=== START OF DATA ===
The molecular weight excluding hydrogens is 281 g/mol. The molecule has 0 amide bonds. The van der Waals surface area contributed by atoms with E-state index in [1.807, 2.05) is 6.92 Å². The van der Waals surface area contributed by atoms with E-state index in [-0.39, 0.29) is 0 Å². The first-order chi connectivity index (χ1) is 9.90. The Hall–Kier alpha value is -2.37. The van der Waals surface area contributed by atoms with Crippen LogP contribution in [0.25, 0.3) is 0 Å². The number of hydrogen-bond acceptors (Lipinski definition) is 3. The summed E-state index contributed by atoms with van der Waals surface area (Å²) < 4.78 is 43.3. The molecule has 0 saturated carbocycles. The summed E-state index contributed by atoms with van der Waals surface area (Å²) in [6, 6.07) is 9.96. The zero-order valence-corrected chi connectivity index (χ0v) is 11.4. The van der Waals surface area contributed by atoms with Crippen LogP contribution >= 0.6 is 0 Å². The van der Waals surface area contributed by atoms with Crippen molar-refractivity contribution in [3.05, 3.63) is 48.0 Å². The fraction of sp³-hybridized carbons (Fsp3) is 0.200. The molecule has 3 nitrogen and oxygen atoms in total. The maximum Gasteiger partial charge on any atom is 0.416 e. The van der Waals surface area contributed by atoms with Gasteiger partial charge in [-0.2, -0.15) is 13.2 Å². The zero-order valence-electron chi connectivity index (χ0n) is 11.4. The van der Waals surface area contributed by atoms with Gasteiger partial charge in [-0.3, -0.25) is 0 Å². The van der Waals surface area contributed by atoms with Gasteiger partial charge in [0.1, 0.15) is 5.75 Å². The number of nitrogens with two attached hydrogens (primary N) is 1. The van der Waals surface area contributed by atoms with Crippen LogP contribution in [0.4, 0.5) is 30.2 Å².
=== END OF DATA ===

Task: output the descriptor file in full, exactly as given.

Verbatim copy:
The molecular weight excluding hydrogens is 281 g/mol. The molecule has 0 amide bonds. The van der Waals surface area contributed by atoms with E-state index in [1.807, 2.05) is 6.92 Å². The van der Waals surface area contributed by atoms with E-state index in [-0.39, 0.29) is 0 Å². The first-order chi connectivity index (χ1) is 9.90. The Hall–Kier alpha value is -2.37. The van der Waals surface area contributed by atoms with Crippen LogP contribution in [0.25, 0.3) is 0 Å². The number of hydrogen-bond acceptors (Lipinski definition) is 3. The summed E-state index contributed by atoms with van der Waals surface area (Å²) < 4.78 is 43.3. The molecule has 0 saturated carbocycles. The summed E-state index contributed by atoms with van der Waals surface area (Å²) in [6, 6.07) is 9.96. The zero-order valence-corrected chi connectivity index (χ0v) is 11.4. The van der Waals surface area contributed by atoms with Crippen LogP contribution >= 0.6 is 0 Å². The van der Waals surface area contributed by atoms with Crippen molar-refractivity contribution in [3.05, 3.63) is 48.0 Å². The fraction of sp³-hybridized carbons (Fsp3) is 0.200. The molecule has 3 nitrogen and oxygen atoms in total. The maximum Gasteiger partial charge on any atom is 0.416 e. The van der Waals surface area contributed by atoms with Gasteiger partial charge in [-0.2, -0.15) is 13.2 Å². The zero-order valence-electron chi connectivity index (χ0n) is 11.4. The van der Waals surface area contributed by atoms with Gasteiger partial charge in [-0.3, -0.25) is 0 Å². The van der Waals surface area contributed by atoms with Gasteiger partial charge in [0.1, 0.15) is 5.75 Å². The number of nitrogens with two attached hydrogens (primary N) is 1. The van der Waals surface area contributed by atoms with Crippen LogP contribution in [0.4, 0.5) is 30.2 Å².